Continuing with a writer and editor and Gail Harvey [program advisor] running through the politics of TV directing. Gail was very forthcoming about the political side of things and how ridiculous it can get all while keeping us hopeful. Reality smackdown all day. I left feeling slightly discouraged.
A new dawning. Debra Goldblatt-Sadowski changed me.
When I sit and think about Debra, part of me thought that I should have just spent $1,500 on a publicist. I am sort of joking.
For some reason, I didn’t think about having a personal publicist. My problem is that I didn’t see myself as a director at the beginning of the bootcamp and how I described myself in my introduction obviously showed that. Then something Debra said really struck me, and I can’t even remember what that was exactly because I was too busy believing in what I do.
I am a director – not a script supervisor who directs. I owned it and confidently.
Then I started talking about my infertility road to have a child and how that relates to my career and how I had lost confidence somewhere. Suddenly the energy in the room shifted and everyone started getting excited about my idea of making a film about that. I found it very empowering. Consider me changed!
Many emotions. Most of today we heard from actors. It was a great panel and I cried while watching Maria del Mar’s reel. She is an amazing actress.
I love crying when I watch stuff. I am still on a high from yesterday. Gail made a really strong point about websites today and critiqued our websites. I agree – I need a new website – I am on it.
Old friends. Today I felt like I got to hear from a bunch of old friends telling stories of the industry. Lots of listening – I feel like I need to move around more.
Let’s block a scene. Warren P. Sonoda was a fantastic person to have in for the day to wrap up the week. He came uber prepared with a filmmaking master class and worked with that to suit where we were professionally.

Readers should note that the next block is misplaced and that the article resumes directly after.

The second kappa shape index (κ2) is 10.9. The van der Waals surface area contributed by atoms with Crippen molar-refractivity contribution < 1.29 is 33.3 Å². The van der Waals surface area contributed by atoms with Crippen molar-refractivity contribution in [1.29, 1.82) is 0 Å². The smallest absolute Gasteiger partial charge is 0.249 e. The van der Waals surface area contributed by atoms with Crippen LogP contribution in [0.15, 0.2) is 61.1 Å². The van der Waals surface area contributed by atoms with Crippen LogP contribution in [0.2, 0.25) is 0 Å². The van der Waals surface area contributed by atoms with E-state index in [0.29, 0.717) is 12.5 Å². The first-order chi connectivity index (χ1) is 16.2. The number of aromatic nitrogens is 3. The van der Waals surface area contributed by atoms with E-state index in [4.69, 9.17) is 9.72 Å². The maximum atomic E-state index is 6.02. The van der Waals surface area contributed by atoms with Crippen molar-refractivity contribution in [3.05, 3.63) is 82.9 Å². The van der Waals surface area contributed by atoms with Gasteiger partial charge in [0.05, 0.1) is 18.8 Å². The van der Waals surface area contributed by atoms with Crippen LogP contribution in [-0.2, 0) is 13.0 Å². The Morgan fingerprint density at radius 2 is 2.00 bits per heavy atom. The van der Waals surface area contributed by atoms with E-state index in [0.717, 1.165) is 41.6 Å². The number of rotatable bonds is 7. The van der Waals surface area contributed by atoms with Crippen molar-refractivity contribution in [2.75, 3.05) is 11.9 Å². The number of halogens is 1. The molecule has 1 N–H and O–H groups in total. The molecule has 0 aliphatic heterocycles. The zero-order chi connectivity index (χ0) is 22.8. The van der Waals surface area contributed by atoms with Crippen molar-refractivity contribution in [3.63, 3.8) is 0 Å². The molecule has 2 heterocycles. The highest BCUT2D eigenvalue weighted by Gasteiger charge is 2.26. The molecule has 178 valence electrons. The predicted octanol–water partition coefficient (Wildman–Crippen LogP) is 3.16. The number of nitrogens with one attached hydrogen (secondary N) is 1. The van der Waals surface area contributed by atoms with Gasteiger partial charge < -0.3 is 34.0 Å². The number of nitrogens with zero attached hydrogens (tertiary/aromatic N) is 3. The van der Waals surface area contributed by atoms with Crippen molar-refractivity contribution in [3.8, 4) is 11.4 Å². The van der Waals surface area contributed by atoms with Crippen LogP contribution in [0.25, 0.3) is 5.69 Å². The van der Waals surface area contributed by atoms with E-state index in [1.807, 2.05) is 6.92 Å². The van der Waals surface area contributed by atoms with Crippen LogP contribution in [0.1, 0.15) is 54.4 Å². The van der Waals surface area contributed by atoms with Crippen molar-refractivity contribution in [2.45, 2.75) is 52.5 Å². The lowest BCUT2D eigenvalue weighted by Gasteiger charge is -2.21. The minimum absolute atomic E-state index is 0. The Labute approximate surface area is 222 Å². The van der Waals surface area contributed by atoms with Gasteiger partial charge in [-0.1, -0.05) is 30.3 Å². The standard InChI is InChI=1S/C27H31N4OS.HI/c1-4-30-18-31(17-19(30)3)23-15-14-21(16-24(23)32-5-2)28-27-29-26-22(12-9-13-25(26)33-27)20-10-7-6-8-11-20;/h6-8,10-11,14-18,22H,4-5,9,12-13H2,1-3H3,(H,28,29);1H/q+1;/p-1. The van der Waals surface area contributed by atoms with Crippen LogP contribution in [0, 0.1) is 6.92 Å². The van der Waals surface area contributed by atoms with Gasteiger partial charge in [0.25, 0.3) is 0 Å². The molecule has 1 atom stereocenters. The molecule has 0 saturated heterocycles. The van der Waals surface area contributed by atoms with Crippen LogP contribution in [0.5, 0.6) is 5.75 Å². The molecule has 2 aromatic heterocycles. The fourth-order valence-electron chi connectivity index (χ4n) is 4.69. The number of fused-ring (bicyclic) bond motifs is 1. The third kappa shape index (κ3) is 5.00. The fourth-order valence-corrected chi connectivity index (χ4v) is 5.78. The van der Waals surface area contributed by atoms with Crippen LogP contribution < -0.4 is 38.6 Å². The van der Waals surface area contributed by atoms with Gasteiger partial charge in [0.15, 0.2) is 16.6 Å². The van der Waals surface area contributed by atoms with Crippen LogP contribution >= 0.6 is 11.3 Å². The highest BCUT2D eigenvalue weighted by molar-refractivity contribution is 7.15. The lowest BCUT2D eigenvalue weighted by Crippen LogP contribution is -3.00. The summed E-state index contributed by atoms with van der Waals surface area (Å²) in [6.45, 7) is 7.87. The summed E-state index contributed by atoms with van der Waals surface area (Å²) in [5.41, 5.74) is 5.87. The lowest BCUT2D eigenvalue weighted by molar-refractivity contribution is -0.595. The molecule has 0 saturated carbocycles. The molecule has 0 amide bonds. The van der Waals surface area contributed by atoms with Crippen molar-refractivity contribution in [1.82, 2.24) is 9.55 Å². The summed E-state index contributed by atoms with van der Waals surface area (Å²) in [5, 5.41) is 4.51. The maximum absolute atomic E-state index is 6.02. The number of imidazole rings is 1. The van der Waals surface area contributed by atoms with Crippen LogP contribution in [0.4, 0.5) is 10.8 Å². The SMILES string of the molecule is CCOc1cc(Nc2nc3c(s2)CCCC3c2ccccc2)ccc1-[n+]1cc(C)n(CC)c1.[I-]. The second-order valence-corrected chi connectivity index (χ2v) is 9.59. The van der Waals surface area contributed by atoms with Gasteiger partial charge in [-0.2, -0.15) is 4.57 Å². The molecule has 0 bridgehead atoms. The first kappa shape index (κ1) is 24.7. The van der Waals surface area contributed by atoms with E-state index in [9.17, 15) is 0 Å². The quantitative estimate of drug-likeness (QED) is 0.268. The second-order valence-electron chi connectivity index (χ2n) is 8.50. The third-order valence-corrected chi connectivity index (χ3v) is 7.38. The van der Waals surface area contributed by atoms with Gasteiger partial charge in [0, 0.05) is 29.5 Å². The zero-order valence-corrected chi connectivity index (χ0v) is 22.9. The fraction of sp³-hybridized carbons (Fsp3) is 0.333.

Warren has had a great career so far and I loved [hearing about how he got] to where he has. Warren, like Gail, is very candid and tells it like it is. I really appreciated that. I was very excited to start blocking comedy scenes today.
I loved being able to work with actors for these scenes. I also really enjoyed watching the other participants’ block out their scenes too. I have really grown attached to Randall [Okita], Lindsay [MacKay] and Gloria [Ui Young Kim] and I want to see them succeed in everything they do. They did a great job.
After the full six days, when I look back at this experience, I am truly grateful for the time I have spent transitioning from a script supervisor who directs to solely a director.
All I did for six days is think about who I am, where I am and where I want to be. It was just what I needed.
I look forward to the next phase.
A huge shout out and thank you should go to Gail. She really put together a great number of speakers for us and she moderated the panels with such grace. Gail really was a perfect facilitator for this program. She is a strong person to look up to both personally and professionally.
And a big thank you also to Elise [Swerhone, program manager] for making it all come together. It was a very jam-packed week and it came together perfectly to feel like a professional and informative program.